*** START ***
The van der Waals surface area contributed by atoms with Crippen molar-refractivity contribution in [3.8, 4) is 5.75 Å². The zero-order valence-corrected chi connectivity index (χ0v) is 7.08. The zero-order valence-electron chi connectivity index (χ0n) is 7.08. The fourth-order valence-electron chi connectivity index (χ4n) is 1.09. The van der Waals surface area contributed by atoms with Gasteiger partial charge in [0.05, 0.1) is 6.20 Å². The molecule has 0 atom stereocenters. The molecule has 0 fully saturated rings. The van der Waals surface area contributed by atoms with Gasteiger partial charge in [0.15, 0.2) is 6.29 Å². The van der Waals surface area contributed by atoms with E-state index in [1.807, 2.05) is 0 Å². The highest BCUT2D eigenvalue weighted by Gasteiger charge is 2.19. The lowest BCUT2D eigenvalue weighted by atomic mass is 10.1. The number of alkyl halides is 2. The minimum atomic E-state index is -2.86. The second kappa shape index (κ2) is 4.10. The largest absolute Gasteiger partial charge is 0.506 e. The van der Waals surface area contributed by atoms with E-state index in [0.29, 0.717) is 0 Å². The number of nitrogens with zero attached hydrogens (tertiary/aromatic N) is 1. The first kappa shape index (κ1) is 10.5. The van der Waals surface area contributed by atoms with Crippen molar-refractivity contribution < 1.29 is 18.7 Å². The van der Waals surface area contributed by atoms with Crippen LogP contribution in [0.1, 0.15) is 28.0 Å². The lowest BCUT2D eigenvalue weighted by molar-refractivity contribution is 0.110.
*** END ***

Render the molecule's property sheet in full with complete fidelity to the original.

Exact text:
The van der Waals surface area contributed by atoms with Crippen molar-refractivity contribution in [3.8, 4) is 5.75 Å². The zero-order valence-corrected chi connectivity index (χ0v) is 7.08. The zero-order valence-electron chi connectivity index (χ0n) is 7.08. The fourth-order valence-electron chi connectivity index (χ4n) is 1.09. The van der Waals surface area contributed by atoms with Gasteiger partial charge in [0.05, 0.1) is 6.20 Å². The molecule has 0 atom stereocenters. The molecule has 0 fully saturated rings. The van der Waals surface area contributed by atoms with Gasteiger partial charge in [0.15, 0.2) is 6.29 Å². The van der Waals surface area contributed by atoms with E-state index in [1.807, 2.05) is 0 Å². The highest BCUT2D eigenvalue weighted by Gasteiger charge is 2.19. The lowest BCUT2D eigenvalue weighted by atomic mass is 10.1. The number of alkyl halides is 2. The minimum atomic E-state index is -2.86. The second kappa shape index (κ2) is 4.10. The largest absolute Gasteiger partial charge is 0.506 e. The van der Waals surface area contributed by atoms with E-state index in [0.29, 0.717) is 0 Å². The number of nitrogens with zero attached hydrogens (tertiary/aromatic N) is 1. The first kappa shape index (κ1) is 10.5. The van der Waals surface area contributed by atoms with Crippen molar-refractivity contribution < 1.29 is 18.7 Å². The van der Waals surface area contributed by atoms with Crippen LogP contribution in [0.1, 0.15) is 28.0 Å². The lowest BCUT2D eigenvalue weighted by molar-refractivity contribution is 0.110.